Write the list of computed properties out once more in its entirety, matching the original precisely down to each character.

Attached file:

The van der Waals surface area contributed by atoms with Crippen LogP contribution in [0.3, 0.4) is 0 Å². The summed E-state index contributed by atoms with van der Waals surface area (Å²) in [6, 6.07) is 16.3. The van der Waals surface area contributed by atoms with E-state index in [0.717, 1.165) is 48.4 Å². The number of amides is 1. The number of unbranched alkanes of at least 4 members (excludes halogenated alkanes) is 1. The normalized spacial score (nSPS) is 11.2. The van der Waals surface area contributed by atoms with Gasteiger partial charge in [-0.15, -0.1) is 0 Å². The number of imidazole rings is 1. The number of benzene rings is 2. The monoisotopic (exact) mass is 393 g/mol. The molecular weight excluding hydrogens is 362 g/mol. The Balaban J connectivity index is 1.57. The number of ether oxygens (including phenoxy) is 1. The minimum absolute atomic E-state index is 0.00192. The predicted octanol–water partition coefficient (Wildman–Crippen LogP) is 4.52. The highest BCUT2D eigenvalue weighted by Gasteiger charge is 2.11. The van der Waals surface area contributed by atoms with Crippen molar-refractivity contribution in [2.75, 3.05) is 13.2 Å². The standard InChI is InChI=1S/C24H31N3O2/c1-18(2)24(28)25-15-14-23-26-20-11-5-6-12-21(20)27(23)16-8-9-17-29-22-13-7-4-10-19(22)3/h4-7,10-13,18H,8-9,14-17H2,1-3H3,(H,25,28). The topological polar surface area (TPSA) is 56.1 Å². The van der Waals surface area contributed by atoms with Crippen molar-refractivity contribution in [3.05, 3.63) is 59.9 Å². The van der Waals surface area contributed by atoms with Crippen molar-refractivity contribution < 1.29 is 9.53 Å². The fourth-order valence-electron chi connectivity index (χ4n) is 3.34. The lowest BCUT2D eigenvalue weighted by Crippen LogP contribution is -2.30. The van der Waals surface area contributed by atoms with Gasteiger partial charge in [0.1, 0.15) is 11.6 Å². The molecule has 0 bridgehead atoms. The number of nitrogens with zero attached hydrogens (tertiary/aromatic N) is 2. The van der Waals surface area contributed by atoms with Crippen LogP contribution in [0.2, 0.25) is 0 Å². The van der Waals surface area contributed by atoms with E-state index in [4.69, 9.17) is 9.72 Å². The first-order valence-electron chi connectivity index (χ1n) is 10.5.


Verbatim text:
The van der Waals surface area contributed by atoms with Crippen LogP contribution in [0.3, 0.4) is 0 Å². The summed E-state index contributed by atoms with van der Waals surface area (Å²) in [6, 6.07) is 16.3. The van der Waals surface area contributed by atoms with E-state index in [0.717, 1.165) is 48.4 Å². The number of amides is 1. The number of unbranched alkanes of at least 4 members (excludes halogenated alkanes) is 1. The normalized spacial score (nSPS) is 11.2. The van der Waals surface area contributed by atoms with Gasteiger partial charge in [-0.15, -0.1) is 0 Å². The number of imidazole rings is 1. The number of benzene rings is 2. The monoisotopic (exact) mass is 393 g/mol. The molecular weight excluding hydrogens is 362 g/mol. The Balaban J connectivity index is 1.57. The number of ether oxygens (including phenoxy) is 1. The minimum absolute atomic E-state index is 0.00192. The predicted octanol–water partition coefficient (Wildman–Crippen LogP) is 4.52. The highest BCUT2D eigenvalue weighted by Gasteiger charge is 2.11. The van der Waals surface area contributed by atoms with Crippen molar-refractivity contribution in [2.75, 3.05) is 13.2 Å². The standard InChI is InChI=1S/C24H31N3O2/c1-18(2)24(28)25-15-14-23-26-20-11-5-6-12-21(20)27(23)16-8-9-17-29-22-13-7-4-10-19(22)3/h4-7,10-13,18H,8-9,14-17H2,1-3H3,(H,25,28). The topological polar surface area (TPSA) is 56.1 Å². The van der Waals surface area contributed by atoms with Crippen molar-refractivity contribution in [3.05, 3.63) is 59.9 Å². The van der Waals surface area contributed by atoms with Crippen molar-refractivity contribution < 1.29 is 9.53 Å². The fourth-order valence-electron chi connectivity index (χ4n) is 3.34. The lowest BCUT2D eigenvalue weighted by Crippen LogP contribution is -2.30. The van der Waals surface area contributed by atoms with Gasteiger partial charge in [0.1, 0.15) is 11.6 Å². The molecule has 0 bridgehead atoms. The number of nitrogens with zero attached hydrogens (tertiary/aromatic N) is 2. The van der Waals surface area contributed by atoms with Crippen LogP contribution in [0.2, 0.25) is 0 Å². The van der Waals surface area contributed by atoms with E-state index in [4.69, 9.17) is 9.72 Å². The first-order valence-electron chi connectivity index (χ1n) is 10.5.